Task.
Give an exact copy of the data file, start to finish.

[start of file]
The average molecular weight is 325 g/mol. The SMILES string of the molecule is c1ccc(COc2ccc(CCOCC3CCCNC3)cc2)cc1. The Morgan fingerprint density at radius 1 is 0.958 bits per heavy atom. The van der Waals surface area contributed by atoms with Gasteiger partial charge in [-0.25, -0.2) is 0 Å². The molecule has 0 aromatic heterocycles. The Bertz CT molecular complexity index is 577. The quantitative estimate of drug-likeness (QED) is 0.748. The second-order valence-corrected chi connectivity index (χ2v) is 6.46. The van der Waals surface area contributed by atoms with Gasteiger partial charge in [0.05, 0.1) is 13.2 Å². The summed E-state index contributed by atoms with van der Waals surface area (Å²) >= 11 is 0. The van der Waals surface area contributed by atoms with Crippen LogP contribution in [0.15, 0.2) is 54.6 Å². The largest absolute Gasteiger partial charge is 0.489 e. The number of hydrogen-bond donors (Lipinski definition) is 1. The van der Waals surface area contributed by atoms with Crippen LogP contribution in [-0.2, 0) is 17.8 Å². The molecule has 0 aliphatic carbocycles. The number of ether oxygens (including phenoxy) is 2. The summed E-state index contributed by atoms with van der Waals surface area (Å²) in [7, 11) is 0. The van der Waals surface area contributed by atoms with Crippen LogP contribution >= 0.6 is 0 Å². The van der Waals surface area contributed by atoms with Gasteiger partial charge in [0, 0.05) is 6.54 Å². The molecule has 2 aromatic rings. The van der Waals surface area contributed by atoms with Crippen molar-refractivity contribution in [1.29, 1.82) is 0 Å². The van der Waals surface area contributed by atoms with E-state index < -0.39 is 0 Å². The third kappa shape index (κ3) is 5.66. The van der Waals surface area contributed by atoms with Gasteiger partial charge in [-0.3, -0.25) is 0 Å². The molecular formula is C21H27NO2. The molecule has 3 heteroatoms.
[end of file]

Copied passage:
The average molecular weight is 325 g/mol. The SMILES string of the molecule is c1ccc(COc2ccc(CCOCC3CCCNC3)cc2)cc1. The Morgan fingerprint density at radius 1 is 0.958 bits per heavy atom. The van der Waals surface area contributed by atoms with Gasteiger partial charge in [-0.25, -0.2) is 0 Å². The molecule has 0 aromatic heterocycles. The Bertz CT molecular complexity index is 577. The quantitative estimate of drug-likeness (QED) is 0.748. The second-order valence-corrected chi connectivity index (χ2v) is 6.46. The van der Waals surface area contributed by atoms with Gasteiger partial charge in [0.05, 0.1) is 13.2 Å². The summed E-state index contributed by atoms with van der Waals surface area (Å²) >= 11 is 0. The van der Waals surface area contributed by atoms with Crippen LogP contribution in [0.15, 0.2) is 54.6 Å². The largest absolute Gasteiger partial charge is 0.489 e. The number of hydrogen-bond donors (Lipinski definition) is 1. The van der Waals surface area contributed by atoms with Crippen LogP contribution in [-0.2, 0) is 17.8 Å². The molecule has 0 aliphatic carbocycles. The number of ether oxygens (including phenoxy) is 2. The summed E-state index contributed by atoms with van der Waals surface area (Å²) in [7, 11) is 0. The van der Waals surface area contributed by atoms with Crippen LogP contribution >= 0.6 is 0 Å². The van der Waals surface area contributed by atoms with Gasteiger partial charge in [0, 0.05) is 6.54 Å². The molecule has 2 aromatic rings. The van der Waals surface area contributed by atoms with Crippen molar-refractivity contribution in [1.29, 1.82) is 0 Å². The van der Waals surface area contributed by atoms with E-state index < -0.39 is 0 Å². The third kappa shape index (κ3) is 5.66. The van der Waals surface area contributed by atoms with Gasteiger partial charge in [-0.3, -0.25) is 0 Å². The molecular formula is C21H27NO2. The molecule has 3 heteroatoms.